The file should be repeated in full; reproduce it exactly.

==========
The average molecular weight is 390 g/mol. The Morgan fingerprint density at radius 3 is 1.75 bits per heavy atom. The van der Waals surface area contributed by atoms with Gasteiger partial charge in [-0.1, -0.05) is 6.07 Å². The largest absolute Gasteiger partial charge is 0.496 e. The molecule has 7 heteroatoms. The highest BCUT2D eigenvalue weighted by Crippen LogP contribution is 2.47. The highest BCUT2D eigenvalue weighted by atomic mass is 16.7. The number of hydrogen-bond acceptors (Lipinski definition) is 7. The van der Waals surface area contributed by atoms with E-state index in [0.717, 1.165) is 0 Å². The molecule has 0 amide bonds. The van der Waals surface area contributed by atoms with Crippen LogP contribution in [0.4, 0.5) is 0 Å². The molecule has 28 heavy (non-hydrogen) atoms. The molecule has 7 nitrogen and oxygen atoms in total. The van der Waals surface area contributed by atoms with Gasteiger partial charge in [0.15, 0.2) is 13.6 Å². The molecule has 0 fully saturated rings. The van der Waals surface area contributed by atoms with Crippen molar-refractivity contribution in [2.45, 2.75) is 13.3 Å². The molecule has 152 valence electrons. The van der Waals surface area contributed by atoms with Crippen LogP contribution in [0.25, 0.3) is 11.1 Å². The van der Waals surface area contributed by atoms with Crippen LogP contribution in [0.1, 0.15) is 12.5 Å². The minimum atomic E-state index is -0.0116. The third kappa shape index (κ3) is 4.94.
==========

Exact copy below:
The average molecular weight is 390 g/mol. The Morgan fingerprint density at radius 3 is 1.75 bits per heavy atom. The van der Waals surface area contributed by atoms with Gasteiger partial charge in [-0.1, -0.05) is 6.07 Å². The largest absolute Gasteiger partial charge is 0.496 e. The molecule has 7 heteroatoms. The highest BCUT2D eigenvalue weighted by Crippen LogP contribution is 2.47. The highest BCUT2D eigenvalue weighted by atomic mass is 16.7. The number of hydrogen-bond acceptors (Lipinski definition) is 7. The van der Waals surface area contributed by atoms with E-state index in [0.717, 1.165) is 0 Å². The molecule has 0 amide bonds. The van der Waals surface area contributed by atoms with Crippen LogP contribution in [0.4, 0.5) is 0 Å². The molecule has 28 heavy (non-hydrogen) atoms. The molecule has 7 nitrogen and oxygen atoms in total. The van der Waals surface area contributed by atoms with Gasteiger partial charge in [0.15, 0.2) is 13.6 Å². The molecule has 0 fully saturated rings. The van der Waals surface area contributed by atoms with Crippen molar-refractivity contribution in [2.45, 2.75) is 13.3 Å². The molecule has 152 valence electrons. The van der Waals surface area contributed by atoms with Crippen LogP contribution in [0.25, 0.3) is 11.1 Å². The van der Waals surface area contributed by atoms with Crippen LogP contribution in [0.1, 0.15) is 12.5 Å². The minimum atomic E-state index is -0.0116. The third kappa shape index (κ3) is 4.94.